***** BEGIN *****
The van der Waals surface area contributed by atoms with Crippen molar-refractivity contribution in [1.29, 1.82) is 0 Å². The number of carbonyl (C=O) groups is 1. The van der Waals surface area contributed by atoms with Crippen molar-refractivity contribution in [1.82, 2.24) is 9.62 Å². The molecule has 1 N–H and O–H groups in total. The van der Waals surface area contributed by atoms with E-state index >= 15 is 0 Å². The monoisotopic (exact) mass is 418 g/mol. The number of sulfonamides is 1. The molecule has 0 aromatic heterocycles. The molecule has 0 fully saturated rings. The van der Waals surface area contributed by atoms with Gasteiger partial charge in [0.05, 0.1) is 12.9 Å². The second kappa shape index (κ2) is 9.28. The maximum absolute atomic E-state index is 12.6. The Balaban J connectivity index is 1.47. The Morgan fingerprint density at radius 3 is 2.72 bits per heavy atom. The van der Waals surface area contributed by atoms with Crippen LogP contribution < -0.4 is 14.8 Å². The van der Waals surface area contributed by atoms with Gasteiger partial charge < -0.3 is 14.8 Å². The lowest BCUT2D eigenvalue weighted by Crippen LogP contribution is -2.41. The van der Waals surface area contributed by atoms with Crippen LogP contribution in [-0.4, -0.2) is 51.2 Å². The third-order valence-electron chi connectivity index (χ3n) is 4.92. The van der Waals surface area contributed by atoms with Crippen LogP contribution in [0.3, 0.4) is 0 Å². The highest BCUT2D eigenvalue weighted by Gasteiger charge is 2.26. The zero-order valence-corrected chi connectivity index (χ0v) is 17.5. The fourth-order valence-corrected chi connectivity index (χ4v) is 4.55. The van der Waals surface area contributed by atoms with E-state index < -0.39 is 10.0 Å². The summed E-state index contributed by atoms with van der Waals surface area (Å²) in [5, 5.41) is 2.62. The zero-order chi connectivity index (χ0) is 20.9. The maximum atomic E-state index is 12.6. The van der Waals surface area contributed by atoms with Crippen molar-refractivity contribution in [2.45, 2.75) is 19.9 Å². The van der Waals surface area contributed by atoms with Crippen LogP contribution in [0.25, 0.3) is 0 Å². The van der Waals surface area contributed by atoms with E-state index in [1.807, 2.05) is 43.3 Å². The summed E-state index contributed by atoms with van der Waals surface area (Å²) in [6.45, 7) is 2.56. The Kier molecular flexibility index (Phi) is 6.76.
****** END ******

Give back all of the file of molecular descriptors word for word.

The van der Waals surface area contributed by atoms with Crippen molar-refractivity contribution in [1.29, 1.82) is 0 Å². The number of carbonyl (C=O) groups is 1. The van der Waals surface area contributed by atoms with Crippen molar-refractivity contribution in [1.82, 2.24) is 9.62 Å². The molecule has 1 N–H and O–H groups in total. The van der Waals surface area contributed by atoms with E-state index >= 15 is 0 Å². The monoisotopic (exact) mass is 418 g/mol. The number of sulfonamides is 1. The molecule has 0 aromatic heterocycles. The molecule has 0 fully saturated rings. The van der Waals surface area contributed by atoms with Gasteiger partial charge in [0.05, 0.1) is 12.9 Å². The second kappa shape index (κ2) is 9.28. The maximum absolute atomic E-state index is 12.6. The Balaban J connectivity index is 1.47. The Morgan fingerprint density at radius 3 is 2.72 bits per heavy atom. The van der Waals surface area contributed by atoms with Crippen LogP contribution < -0.4 is 14.8 Å². The van der Waals surface area contributed by atoms with Gasteiger partial charge < -0.3 is 14.8 Å². The lowest BCUT2D eigenvalue weighted by Crippen LogP contribution is -2.41. The van der Waals surface area contributed by atoms with Crippen LogP contribution in [-0.4, -0.2) is 51.2 Å². The third-order valence-electron chi connectivity index (χ3n) is 4.92. The van der Waals surface area contributed by atoms with Crippen LogP contribution in [0.3, 0.4) is 0 Å². The highest BCUT2D eigenvalue weighted by Gasteiger charge is 2.26. The zero-order valence-corrected chi connectivity index (χ0v) is 17.5. The fourth-order valence-corrected chi connectivity index (χ4v) is 4.55. The van der Waals surface area contributed by atoms with E-state index < -0.39 is 10.0 Å². The summed E-state index contributed by atoms with van der Waals surface area (Å²) in [5, 5.41) is 2.62. The zero-order chi connectivity index (χ0) is 20.9. The maximum atomic E-state index is 12.6. The van der Waals surface area contributed by atoms with Crippen molar-refractivity contribution in [2.45, 2.75) is 19.9 Å². The van der Waals surface area contributed by atoms with Crippen LogP contribution in [0.25, 0.3) is 0 Å². The van der Waals surface area contributed by atoms with E-state index in [1.807, 2.05) is 43.3 Å². The summed E-state index contributed by atoms with van der Waals surface area (Å²) in [6.45, 7) is 2.56. The Kier molecular flexibility index (Phi) is 6.76.